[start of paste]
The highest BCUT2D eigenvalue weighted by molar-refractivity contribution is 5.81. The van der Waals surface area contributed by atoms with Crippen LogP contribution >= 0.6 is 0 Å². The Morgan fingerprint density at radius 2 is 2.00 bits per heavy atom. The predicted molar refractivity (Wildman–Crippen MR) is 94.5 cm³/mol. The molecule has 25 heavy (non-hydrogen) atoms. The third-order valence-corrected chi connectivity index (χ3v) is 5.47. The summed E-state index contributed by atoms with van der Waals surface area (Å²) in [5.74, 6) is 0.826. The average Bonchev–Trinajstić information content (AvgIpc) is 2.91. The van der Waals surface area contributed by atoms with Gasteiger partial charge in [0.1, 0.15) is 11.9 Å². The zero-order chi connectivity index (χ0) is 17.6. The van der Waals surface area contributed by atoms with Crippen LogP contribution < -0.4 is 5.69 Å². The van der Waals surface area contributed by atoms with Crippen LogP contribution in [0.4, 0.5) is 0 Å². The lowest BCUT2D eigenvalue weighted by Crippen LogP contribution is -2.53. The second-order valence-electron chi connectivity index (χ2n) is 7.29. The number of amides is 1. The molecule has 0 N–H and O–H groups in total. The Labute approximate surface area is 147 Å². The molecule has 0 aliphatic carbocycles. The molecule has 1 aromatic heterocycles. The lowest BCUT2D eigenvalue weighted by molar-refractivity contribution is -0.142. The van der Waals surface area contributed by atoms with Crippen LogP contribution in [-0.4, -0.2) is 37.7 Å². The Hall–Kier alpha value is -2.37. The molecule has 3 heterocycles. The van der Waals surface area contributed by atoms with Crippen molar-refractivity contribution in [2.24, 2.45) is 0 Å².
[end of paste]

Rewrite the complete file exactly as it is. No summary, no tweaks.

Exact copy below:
The highest BCUT2D eigenvalue weighted by molar-refractivity contribution is 5.81. The van der Waals surface area contributed by atoms with Crippen LogP contribution >= 0.6 is 0 Å². The Morgan fingerprint density at radius 2 is 2.00 bits per heavy atom. The predicted molar refractivity (Wildman–Crippen MR) is 94.5 cm³/mol. The molecule has 25 heavy (non-hydrogen) atoms. The third-order valence-corrected chi connectivity index (χ3v) is 5.47. The summed E-state index contributed by atoms with van der Waals surface area (Å²) in [5.74, 6) is 0.826. The average Bonchev–Trinajstić information content (AvgIpc) is 2.91. The van der Waals surface area contributed by atoms with Gasteiger partial charge in [0.1, 0.15) is 11.9 Å². The zero-order chi connectivity index (χ0) is 17.6. The van der Waals surface area contributed by atoms with Crippen LogP contribution < -0.4 is 5.69 Å². The van der Waals surface area contributed by atoms with Crippen LogP contribution in [0.4, 0.5) is 0 Å². The lowest BCUT2D eigenvalue weighted by Crippen LogP contribution is -2.53. The second-order valence-electron chi connectivity index (χ2n) is 7.29. The number of amides is 1. The molecule has 0 N–H and O–H groups in total. The Labute approximate surface area is 147 Å². The molecule has 0 aliphatic carbocycles. The molecule has 1 aromatic heterocycles. The lowest BCUT2D eigenvalue weighted by molar-refractivity contribution is -0.142. The van der Waals surface area contributed by atoms with Crippen LogP contribution in [-0.4, -0.2) is 37.7 Å². The Hall–Kier alpha value is -2.37. The molecule has 3 heterocycles. The van der Waals surface area contributed by atoms with Crippen molar-refractivity contribution in [2.24, 2.45) is 0 Å².